Directed by: Roman Polanski
Starring: Roman Polanski, Isabelle Adjani, Melvyn Douglas, Shelley Winters
Roman Polanski’s The Tenant (1976) is a film that never ceases to fascinate—and creep the viewer out. The passage of 36 years has, if anything, only increased its power. (In fact, it was underappreciated at the time of its release.) It’s not just that the story is inherently unsettling in a way that can never be quite shaken. Nor is it the fact that the film is in many ways the most personal film Polanski ever made—detailing as it does the feeling of being a Polish immigrant in Paris—though that is certainly part of it. In fact, a few years after its release I found myself discussing the film with a native Parisian, who dismissed the film as depicting something that “could never happen in Paris.” (He also told me that Rosemary’s Baby was indeed believable because things like that happen in New York all the time!) Rather than persuade me of his point of view, he actually reinforced the film’s depiction of the insular mindset at the core of the story.
I cited that story when the film last played locally and also noted, “Though the story—of an immigrant (Polanski) being driven insane as he gradually transforms into the previous tenant of his overpriced Parisian apartment—has a certain affinity to Polanski’s earlier film Repulsion (1965), the core of The Tenant is about the casual persecution of a foreigner in a strange land for no other reason than the fact that he is a foreigner. More, it’s about the immigrant’s own perception of what’s being “done to him,” since it may not be being done at all, and exists only in the darkest recesses of his own mind. Whatever the case, The Tenant gets my vote as the most disturbing film Polanski has ever made. Despite the technical drawbacks inherent in international casting (some of the voice dubbing is very bad), the film is among Polanski’s best works—with a creepiness that seeps right into your bones and never lets up. His nightmare vision of the apartment building as an almost living and completely malevolent entity remains unmatched by anyone in its astonishing hallucinatory horrors. Indeed, I can’t think of another film filled with so many truly unsettling images.”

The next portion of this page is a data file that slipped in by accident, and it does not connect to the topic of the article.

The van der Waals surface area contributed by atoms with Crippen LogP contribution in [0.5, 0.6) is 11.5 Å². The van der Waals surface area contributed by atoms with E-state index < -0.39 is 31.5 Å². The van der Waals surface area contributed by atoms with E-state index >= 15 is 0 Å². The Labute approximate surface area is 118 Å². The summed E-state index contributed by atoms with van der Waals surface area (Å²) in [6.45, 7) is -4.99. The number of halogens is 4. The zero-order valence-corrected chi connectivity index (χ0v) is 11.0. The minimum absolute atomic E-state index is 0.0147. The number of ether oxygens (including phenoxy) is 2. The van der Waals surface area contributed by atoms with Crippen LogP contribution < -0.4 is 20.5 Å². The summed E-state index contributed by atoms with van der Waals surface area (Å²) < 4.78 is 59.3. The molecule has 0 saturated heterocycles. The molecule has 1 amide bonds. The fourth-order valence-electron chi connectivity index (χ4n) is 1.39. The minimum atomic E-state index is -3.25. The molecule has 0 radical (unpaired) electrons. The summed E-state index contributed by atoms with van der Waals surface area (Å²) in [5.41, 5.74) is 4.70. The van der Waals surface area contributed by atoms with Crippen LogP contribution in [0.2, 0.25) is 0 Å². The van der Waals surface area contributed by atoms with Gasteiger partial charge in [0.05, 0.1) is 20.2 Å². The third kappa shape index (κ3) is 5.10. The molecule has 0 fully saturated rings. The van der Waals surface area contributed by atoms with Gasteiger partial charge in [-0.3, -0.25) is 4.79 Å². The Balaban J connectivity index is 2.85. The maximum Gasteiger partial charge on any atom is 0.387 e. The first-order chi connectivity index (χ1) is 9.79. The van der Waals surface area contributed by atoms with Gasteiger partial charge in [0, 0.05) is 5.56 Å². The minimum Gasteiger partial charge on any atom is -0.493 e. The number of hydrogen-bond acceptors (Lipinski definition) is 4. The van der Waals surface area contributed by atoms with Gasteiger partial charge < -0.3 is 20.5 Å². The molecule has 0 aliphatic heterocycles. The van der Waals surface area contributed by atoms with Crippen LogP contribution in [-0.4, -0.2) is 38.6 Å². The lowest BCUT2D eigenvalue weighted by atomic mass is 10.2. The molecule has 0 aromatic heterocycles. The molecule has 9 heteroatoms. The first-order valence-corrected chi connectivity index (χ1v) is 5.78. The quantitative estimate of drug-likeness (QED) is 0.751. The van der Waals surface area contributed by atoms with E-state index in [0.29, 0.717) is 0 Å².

While all that still seems like a valid assessment to me, something happened in the meantime that brought new light to bear on the film and the obsessive nature of the filmmaker—namely the release of his The Ghost Writer in 2010. On the surface, this political thriller seems to have no connection whatever to the older horror film, but that’s not the case at all. In the newer film, Polanski offers us another “hero” of no particular personality (Ewan McGregor’s character doesn’t even have a name), who specializes in writing things that other people put their names on. When he accepts the job of replacing the mysteriously dead secretary to an ex-prime minister (Pierce Brosnan), he finds himself being taken over by the dead man’s personality and obsessions. (There’s even an in-joke reference to bedroom slippers in the new film, echoing The Tenant‘s “The former tenant always wore slippers after 10 o’clock.”) In other words, Polanski was still dealing with the same obsessions about the nature of identity after all those years. I suspect it is the depth of those obsessions and the worryings behind them that keep The Tenant such a powerfully disturbing work.
The Thursday Horror Picture Show will screen The Tenant on Thursday, June 7, at 8 p.m. in the Cinema Lounge of The Carolina Asheville and will be hosted by Xpress movie critics Ken Hanke and Justin Souther.
In Brief: Roman Polanski’s 1976 psychological horror film about a Polish immigrant (Polanski) losing his own personality to that of the woman who previously lived in his apartment (and who committed suicide by throwing herself out of the window) may well be the director’s best film. It is certainly his creepiest—and made all the more so when you realize its story is both personal and obsessive.